As Buffy points out, the premise of the question
Clearly, my academic credentials are far from being stellar.
is a bit questionable in your case, as in terms of academic credentials research quality and recommendation letters are likely the most important things, and time to completion and GPA do not really matter.
However, taken at face value, the answer to "what can I do in this situation" is probably that it depends. While you may not have the credentials for a very competitive postdoc, a starting academic position, or a competitive industry research position, you don't describe a situation with truly awful credentials, either (and completion of a PhD in the first place usually indicates an important baseline of expertise). Whether you can continue in each of the directions (1), (2), and (3) depends on some individual factors:
- Ask my advisor for a position to work on some more papers
This seems like an ideal option if you have a good relationship with your advisor and are excited about continuing this research, as well as continuing in academia, but (in your advisor's estimation), your CV is not strong enough to get postdocs in your area. The plan would be to just spend some extra time to get a couple more papers so that you can get a good postdoc. (Incidentally, I'm not sure what the position would formally be, but I guess it would probably be a postdoc.)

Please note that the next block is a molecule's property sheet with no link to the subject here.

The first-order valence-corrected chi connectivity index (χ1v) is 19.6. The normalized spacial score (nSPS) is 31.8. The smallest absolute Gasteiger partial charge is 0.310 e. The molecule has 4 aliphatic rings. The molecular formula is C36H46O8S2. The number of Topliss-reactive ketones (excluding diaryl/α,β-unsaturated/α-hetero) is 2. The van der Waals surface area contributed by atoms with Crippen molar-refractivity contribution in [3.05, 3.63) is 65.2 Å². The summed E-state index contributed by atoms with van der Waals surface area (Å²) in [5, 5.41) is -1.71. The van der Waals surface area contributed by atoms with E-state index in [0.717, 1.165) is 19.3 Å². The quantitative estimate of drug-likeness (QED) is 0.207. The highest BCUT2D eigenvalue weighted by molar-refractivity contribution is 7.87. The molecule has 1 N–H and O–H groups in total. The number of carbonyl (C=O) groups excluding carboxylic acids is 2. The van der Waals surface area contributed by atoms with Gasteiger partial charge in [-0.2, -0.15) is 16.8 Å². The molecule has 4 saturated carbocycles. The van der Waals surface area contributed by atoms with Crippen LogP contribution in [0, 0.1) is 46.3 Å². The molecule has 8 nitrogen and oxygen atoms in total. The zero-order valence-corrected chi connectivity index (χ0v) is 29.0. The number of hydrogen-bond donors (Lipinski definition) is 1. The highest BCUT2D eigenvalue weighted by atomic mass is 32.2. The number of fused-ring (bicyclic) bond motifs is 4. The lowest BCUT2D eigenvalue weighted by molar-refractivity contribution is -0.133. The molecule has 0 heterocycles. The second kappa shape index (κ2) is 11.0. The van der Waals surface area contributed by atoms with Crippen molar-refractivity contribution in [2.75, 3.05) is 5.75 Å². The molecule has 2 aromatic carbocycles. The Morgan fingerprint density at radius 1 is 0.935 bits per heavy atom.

- Apply for postdoctoral positions elsewhere
It is possible this is a good option if the small publication that you have is promising enough, and if your advisor can strongly recommend you without qualifications. You would probably have to ask your advisor unambiguously if they can recommend you enough to get good positions. This is also a better option than (1) (even for a weaker postdoc) if your PhD research is not generally successful or not exciting to you anymore, and you want to switch directions to build a better resume.
- Apply for industry jobs
What industries are looking for varies by field, and it also depends on if you are looking for research industry or non-research industry. In general for non-research industry, companies are less concerned about sheer number of papers and more about abstract qualities such as work ethic, ability to learn, and knowledge of the basic fundamentals of the field (rather than knowledge of esoteric research topics), so this is a strong option for many people. Note however that if your intention is to go into academia, taking this route (again assuming non-research industry) will not open any new doors, and might close some existing ones.